In honor of Earth Day, we are taking a closer look at LEED Certified projects and the growing trend of projects pushing for sustainable construction.
The first Earth Day was held in 1970, a day that is considered the “birth” of the modern environmental movement. Earth day began as a national “teach-in” on the environment, with 20 million Americans participating in protests, rallies, and demonstrations for a healthy, sustainable environment. Since then, it has paved the way for 35 years of development, research, and innovations in sustainability, becoming a global movement to preserve Earth’s natural resources and create environmentally conscientious practices/standards. The movement caused by the inception of Earth Day has affected nearly every industry in the world, including construction, with more and more projects incorporating eco-friendly designs and green building practices.
“Green” or sustainable building has never been more popular than it is today. More and more of the most high-profile projects have LEED (Leadership in Energy & Environmental Design) Certification goals. This program, which was started in 1998, by the US Green Building Council offers third party certification for projects with sustainable building practices. Even more than that, it offers bragging rights, that a project is on the cutting edge of building innovation, with top billing going to projects that achieve LEED Platinum, the highest certification goal. LEED certification is recognized worldwide as the premier mark of achievement in green building. Since the program began, more than 14,000 projects have achieved the status of LEED Certified.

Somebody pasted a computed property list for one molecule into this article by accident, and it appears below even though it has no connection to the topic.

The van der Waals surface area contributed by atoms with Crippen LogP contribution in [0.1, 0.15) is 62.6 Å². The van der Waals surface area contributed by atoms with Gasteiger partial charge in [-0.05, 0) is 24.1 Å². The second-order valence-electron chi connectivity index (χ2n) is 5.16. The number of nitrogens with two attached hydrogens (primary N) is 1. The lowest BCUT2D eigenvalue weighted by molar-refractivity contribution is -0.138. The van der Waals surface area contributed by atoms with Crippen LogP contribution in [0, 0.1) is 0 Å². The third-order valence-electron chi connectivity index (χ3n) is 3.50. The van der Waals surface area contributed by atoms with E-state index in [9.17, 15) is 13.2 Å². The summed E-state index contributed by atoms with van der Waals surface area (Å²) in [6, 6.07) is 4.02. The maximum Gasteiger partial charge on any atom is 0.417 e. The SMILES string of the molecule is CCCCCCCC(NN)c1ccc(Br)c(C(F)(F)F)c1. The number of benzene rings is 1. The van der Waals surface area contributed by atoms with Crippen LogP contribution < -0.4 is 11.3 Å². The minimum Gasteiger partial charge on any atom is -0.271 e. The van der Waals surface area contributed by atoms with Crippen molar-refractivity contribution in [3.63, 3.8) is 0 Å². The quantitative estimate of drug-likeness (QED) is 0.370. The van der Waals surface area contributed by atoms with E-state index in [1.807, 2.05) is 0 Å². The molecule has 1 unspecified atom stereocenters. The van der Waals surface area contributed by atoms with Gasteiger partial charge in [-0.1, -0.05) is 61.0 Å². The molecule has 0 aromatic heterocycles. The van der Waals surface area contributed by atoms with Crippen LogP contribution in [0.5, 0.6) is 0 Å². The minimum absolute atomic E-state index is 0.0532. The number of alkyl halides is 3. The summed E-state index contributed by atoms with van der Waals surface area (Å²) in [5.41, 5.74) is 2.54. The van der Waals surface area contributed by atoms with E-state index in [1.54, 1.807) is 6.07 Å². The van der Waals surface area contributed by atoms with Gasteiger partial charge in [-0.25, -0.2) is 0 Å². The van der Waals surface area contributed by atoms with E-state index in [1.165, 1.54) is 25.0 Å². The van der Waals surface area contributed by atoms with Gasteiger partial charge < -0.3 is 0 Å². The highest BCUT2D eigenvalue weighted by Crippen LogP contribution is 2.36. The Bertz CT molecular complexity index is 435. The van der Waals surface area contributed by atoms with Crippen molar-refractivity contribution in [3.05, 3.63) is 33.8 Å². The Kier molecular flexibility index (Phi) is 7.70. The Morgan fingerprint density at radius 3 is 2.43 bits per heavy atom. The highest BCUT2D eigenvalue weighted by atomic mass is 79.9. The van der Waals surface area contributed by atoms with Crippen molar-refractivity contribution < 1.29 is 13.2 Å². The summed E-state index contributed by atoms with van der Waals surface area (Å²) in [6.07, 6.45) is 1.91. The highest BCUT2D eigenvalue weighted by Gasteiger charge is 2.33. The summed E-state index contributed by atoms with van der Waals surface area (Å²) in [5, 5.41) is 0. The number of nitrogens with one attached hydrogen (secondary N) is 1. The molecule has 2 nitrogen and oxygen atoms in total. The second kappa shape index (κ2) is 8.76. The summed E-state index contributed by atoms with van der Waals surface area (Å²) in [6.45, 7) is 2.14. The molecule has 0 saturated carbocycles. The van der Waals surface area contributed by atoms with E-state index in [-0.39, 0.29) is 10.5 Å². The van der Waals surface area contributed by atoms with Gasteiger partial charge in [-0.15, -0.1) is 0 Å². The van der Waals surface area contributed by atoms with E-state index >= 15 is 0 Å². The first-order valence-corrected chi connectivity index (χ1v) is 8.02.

The California construction industry has fully embraced the trend of green building, cracking the top 10 list of states for LEED projects every year since 2011. In 2014 alone, 517 projects were certified LEED in California. Some of the most prominent construction projects have LEED certification goals, including the Wilshire-Grand Redevelopment project, which is set to be the tallest building west of the Mississippi. For this project, many of the materials used during construction of this project were resused from the previous building, including steel and concrete, which resulted in nearly $4 million dollars in recycling.
While most trends come and go (like bell bottoms and acid wash jeans), the movement towards sustainable building practices has had the last 35 years to develop, and is showing no signs of leaving. So let’s take a moment this Earth Day and think about how far we’ve come, and how much farther we can go with green building!